Wikipedia talk:WikiProject Awards and prizes

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Not to be confused with Wikipedia talk:WikiProject Wikipedia Awards, a WikiProject covering awards within Wikipedia.
WikiProject Awards and prizes (Rated Project-class)
WikiProject icon This page is within the scope of WikiProject Awards and prizes, a collaborative effort to improve the coverage of awards and prizes on Wikipedia. If you would like to participate, please visit the project page, where you can join the discussion and see a list of open tasks.
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Archived some threads[edit]

I've archived some threads which were inactive and essentially links to discussions that have since been closed. — Cirt (talk) 17:22, 22 February 2014 (UTC)

I replaced the broad archive banner (a slim version remains, far above) with the more visible archive box that displays beside the Contents table. And I annotated the box. --P64 (talk) 19:29, 22 February 2014 (UTC)
Okay sounds good, thank you, — Cirt (talk) 16:13, 13 March 2014 (UTC)

Need help on Ian Charleson Awards[edit]

These are very highly regarded, very prestigious theatre awards in the UK; however there is little publicity and no glitz (serious actors/theatre-goers actually prefer it that way and feel it adds to their greater legitimacy). Because of the low publicity, there is less information easily available about the awards as a whole (e.g., no official website). Also, the Sunday Times, which sponsors the awards, is behind a paywall. For all of these reasons, the Wikipedia article on the Ian Charleson Awards is greatly lacking -- much information is missing, and most of what is there is uncited. If anyone would like to help out with expanding the article, please help! Even just the basic information for many years is incomplete or missing. Any additions to the article would be greatly appreciated. It would also help if you have a subscription to The Times (I don't, currently), but it's not necessary because the award information is out there on the web in other more scattered places. I also just spent many hours cleaning up the format of the article, which was a mess. I'm not 100% convinced that the format I came up with is the best one, so other opinions on that are welcome, too. Thank you very much! Softlavender (talk) 02:35, 24 April 2014 (UTC)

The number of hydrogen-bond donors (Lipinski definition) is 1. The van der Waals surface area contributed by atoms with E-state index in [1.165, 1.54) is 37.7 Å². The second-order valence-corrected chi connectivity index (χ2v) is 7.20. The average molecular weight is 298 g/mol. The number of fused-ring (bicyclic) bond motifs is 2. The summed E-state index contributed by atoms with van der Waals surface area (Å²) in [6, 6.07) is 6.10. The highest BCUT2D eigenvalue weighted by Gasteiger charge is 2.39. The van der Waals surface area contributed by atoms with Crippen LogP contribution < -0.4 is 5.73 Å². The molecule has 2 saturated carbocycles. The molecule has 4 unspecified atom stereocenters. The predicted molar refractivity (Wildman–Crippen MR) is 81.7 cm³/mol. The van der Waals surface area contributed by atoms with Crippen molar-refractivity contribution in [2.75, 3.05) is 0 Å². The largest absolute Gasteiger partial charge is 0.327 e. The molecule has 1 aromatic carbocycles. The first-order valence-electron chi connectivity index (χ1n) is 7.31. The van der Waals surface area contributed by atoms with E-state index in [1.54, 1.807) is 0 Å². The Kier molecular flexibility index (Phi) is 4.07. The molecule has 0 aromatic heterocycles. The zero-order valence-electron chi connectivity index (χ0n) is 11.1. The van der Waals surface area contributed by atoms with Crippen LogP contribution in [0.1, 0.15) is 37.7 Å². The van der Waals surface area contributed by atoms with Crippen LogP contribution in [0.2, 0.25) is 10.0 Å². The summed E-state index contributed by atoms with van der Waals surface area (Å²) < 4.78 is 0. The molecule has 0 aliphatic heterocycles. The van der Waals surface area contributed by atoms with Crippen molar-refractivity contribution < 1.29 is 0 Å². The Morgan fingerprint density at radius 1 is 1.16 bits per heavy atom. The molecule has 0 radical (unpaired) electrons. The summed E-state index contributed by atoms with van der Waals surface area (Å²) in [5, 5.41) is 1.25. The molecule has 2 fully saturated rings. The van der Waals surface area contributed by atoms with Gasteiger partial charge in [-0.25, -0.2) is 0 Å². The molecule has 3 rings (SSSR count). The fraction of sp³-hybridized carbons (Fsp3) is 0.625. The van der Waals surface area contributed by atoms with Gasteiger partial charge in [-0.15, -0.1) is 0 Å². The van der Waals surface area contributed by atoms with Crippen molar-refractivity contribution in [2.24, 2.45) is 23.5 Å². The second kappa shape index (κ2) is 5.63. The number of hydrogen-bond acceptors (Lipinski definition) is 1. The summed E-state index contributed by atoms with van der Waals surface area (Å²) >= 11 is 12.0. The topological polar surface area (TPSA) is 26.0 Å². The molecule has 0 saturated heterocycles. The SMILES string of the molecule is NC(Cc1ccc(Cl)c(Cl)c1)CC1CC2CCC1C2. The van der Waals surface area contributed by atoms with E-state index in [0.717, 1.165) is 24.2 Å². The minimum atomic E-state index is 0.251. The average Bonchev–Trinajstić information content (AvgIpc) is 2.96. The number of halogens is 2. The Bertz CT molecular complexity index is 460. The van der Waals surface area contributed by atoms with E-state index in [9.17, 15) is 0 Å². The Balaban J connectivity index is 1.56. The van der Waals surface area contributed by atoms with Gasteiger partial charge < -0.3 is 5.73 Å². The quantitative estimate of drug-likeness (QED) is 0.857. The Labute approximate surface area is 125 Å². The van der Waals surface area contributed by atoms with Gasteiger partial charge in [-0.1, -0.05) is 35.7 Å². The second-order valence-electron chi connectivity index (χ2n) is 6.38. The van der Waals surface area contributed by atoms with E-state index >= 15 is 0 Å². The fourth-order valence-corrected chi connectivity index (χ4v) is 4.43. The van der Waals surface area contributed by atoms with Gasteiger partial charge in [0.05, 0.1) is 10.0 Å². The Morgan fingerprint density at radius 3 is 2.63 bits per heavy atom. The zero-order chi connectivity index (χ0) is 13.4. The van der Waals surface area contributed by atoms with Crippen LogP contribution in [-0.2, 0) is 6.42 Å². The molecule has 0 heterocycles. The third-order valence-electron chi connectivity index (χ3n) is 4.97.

Belated followup: I managed to get a one-month subscription to The Times, and a three-day subscription to The Times' digital archive, and printed out all of the twice-yearly Sunday Times articles on these awards, and updated and corrected and expanded the Wikipedia article accordingly. No further help needed. Softlavender (talk) 04:55, 22 June 2014 (UTC)

Several AFC drafts of awards-related topics[edit]

CathleenVought (talk · contribs) has submitted several draft articles through the Articles for creation process.

I suspect at least one of the photography-award-related topics is notable enough to warrant an article.

If any of these are notable, please add an {{afc comment}} near the top (below the other "afc" templates) saying as much and notify me or the last reviewer. Thanks. davidwr/(talk)/(contribs) 20:26, 28 April 2014 (UTC)

Wikipedia talk:Articles for creation/international design awards[edit]

Is Wikipedia talk:Articles for creation/international design awards a notable topic? davidwr/(talk)/(contribs) 20:32, 28 April 2014 (UTC)

  • No way of knowing since the creator has not provided any references. References are the basic starting point of any article. Softlavender (talk) 07:49, 3 May 2014 (UTC)
    • "No way of knowing," unless a reader of this talk page is familiar enough with the award to say "Oh, that's a well-known award" or "oh, that's a 2-bit vanity award." I'm hoping that since people who read this are interested in awards, someone might be able to fill in the blanks left by the absence of suitable references. If the topic is "known to be non-notable" then it can be declined with much stronger language than if it's just "not known to be notable." If it's "known to be notable" then it can be commented with "known-notable topic, declining due to lack of references, please work in it" or, if the reviewer has time and access to suitable sources, accepted and properly referenced. I guess what I'm trying to do is get the article in the encyclopedia if it's a notable topic or permanently discourage the submitter from trying again if it's a "known non-notable" topic. davidwr/(talk)/(contribs) 17:33, 3 May 2014 (UTC)